What is the relationship between the growth of the prison system and the Emancipation Proclamation? Is there a defining difference between plantation life and the convict leasing system? What is the effect of marijuana on mass incarceration? Why is the plight of violence in Chicago causing Black Men a better chance of going to prison than to college?
Guests: Yusef Shakur, Detroit, MI & Nyle Fort, Newark, NJ
Moderators: Cara Live, Stephen Reese and TaQuon Ethridge
Incarceration of an individual has negative residual effects on wives, children and relatives .
That negative impact is compounded multiple times when the incarcerated parent or spouse’s innocence screams louder than the halls of justice's assertion of guilt.
Such is the case of the IRP6.
Kendrick Barnes, Gary L. Walker, Demetrius K. Harper, David A. Zirpolo, Clinton A. Stewart and David A. Banks are IT professionals and executives that, built the software company, IRP Solutions that was committed to developing a software application called CILC, to assist law enforcement in case investigation.
Somewhere, something went horribly wrong with what should have been a rewarding business relationship between IRP and the authorities. and instead of lucrative software contracts the IRP Executives wound up receiving prison sentences of 7 to 11 years for mail and wire fraud. Sentences for a crime they, their attorneys, activists, and evidence vehemently denounce as ever having occurred.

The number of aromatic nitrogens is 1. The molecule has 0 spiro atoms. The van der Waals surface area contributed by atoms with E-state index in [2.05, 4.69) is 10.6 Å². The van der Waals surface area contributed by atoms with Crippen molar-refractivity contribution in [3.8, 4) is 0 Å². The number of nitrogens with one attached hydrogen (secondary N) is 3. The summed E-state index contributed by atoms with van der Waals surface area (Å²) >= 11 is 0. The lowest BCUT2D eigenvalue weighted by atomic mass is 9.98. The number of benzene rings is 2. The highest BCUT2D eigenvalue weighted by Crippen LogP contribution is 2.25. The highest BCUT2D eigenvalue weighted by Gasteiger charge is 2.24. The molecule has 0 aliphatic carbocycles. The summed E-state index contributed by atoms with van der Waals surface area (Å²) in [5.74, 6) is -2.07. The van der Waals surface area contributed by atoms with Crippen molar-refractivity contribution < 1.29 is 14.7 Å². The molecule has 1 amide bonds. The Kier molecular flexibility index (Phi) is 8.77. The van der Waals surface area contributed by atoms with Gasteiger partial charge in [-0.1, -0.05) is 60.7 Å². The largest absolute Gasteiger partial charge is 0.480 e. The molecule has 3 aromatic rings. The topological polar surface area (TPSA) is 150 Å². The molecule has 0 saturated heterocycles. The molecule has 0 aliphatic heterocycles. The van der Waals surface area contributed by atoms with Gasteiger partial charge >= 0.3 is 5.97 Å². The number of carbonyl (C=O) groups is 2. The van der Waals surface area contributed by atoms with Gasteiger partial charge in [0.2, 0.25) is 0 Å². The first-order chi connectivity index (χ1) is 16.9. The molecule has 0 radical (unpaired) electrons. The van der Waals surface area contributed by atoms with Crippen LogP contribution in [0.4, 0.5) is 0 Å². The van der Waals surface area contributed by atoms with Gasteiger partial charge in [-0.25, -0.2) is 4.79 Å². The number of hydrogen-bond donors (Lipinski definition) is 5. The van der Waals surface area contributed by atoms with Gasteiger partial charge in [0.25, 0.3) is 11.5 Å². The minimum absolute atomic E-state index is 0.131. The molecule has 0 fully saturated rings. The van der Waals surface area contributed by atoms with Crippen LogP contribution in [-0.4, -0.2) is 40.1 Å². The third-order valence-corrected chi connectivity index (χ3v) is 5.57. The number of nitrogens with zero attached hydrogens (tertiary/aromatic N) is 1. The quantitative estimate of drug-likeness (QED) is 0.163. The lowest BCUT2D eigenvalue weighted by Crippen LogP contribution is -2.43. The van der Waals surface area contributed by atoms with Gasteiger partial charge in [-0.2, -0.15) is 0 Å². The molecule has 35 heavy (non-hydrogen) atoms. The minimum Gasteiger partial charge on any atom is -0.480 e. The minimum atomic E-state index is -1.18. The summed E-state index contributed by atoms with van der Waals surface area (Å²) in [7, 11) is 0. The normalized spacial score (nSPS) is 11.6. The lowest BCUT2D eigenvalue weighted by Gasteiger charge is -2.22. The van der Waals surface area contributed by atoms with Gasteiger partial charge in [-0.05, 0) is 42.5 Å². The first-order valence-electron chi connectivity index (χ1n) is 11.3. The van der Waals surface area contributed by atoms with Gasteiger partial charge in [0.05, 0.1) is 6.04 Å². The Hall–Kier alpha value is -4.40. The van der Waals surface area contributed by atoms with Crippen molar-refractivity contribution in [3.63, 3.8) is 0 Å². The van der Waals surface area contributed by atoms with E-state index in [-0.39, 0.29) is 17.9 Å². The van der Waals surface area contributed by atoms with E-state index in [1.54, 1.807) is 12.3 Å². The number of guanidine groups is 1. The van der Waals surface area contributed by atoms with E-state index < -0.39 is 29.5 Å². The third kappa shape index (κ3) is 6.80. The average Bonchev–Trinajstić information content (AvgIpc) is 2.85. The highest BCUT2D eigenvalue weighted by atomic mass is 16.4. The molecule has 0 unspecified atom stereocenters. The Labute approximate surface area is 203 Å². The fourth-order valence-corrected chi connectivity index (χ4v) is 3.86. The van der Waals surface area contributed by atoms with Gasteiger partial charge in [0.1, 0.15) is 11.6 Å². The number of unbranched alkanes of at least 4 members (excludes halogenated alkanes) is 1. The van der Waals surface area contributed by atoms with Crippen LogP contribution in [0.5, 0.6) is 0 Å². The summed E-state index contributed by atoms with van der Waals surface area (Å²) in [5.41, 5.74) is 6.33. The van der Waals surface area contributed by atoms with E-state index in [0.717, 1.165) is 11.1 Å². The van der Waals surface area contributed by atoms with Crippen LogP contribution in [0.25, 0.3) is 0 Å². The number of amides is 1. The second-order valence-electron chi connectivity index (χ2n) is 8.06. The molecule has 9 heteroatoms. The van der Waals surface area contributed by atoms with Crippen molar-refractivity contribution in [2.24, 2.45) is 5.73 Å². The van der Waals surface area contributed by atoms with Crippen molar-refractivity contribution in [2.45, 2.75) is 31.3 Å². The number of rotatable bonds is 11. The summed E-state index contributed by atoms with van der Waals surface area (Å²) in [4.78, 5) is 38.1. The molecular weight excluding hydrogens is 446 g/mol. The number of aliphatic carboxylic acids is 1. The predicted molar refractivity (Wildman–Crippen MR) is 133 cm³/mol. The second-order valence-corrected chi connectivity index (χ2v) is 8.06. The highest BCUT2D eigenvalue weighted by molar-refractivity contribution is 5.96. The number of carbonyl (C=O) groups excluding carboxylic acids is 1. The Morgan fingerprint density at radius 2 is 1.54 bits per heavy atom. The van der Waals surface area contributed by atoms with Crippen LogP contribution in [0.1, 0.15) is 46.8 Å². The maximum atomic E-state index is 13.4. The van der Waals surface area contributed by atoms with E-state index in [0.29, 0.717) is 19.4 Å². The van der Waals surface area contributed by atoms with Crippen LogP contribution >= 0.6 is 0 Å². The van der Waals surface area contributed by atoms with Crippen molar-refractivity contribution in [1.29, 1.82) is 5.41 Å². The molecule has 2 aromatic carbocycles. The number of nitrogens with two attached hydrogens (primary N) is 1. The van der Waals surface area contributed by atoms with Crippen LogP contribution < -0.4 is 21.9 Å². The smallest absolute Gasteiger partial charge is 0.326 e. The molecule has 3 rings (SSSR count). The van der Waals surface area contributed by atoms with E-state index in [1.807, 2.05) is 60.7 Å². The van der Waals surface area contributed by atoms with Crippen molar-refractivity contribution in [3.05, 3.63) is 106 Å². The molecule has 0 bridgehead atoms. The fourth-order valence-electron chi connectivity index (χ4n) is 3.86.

While the executives, their attorneys, and activists fight for the IRP executive's release, there are the wives, the children, that are faced with holding together lives unraveled by the incarcerations
On this episode of Talk To The Nation, meet Yolanda Walker, Esther Banks, Teshia Barnes, and Tasha Harper, Four wives to four of the six incarcerated IRP6.
Hear from them how the impact of an incarcerated spouse impacts the spouse, and children'and how they are holding together shattered shards of family units that changed literally, overnight. We are also elated to have Ethel Lopez the Vice President of A Just Cause join Geo and the wives on this episode. Ms.Lopez and her organization, A Just Cause are relentless, tenacious, and passionate activists devoted to correcting miscarriages and abortions of justice.
Tonight we are locking this conversation down and throwing away the ideals that it's a badge of honor to head to prison. Why is it that our youth and so often our fathers, mothers, sisters and brothers think it's cool to have a prison record? Tonight we speak with Mr. J. Jondhi Harrell, Founder and Executive Director of the Center for Returning Citizens (www.tcrcphilly.org). Mr. Harrell is a National Dialogue speaker and has claimed a dynamic voice in this plight of Mass Inceration. Through Mr. Harrell's efforts he is providing formerly incarcerated individuals with a life line as respected returning citizens. You don't want to miss this episode!
Ending Mass Incarceration – A Critical Human Rights, Civil Rights and Racial Justice Battle The US has 5% of the world population and 25% of the world’s prisoners. On any given day, there are over 7 million people in our prisons and jails, on probation or parole. We lock up more people for longer periods of time than any other industrialized country in the world.The brunt of this policy is borne by African-Americans and Latinos. Blacks make up 13% of the US population and over 50%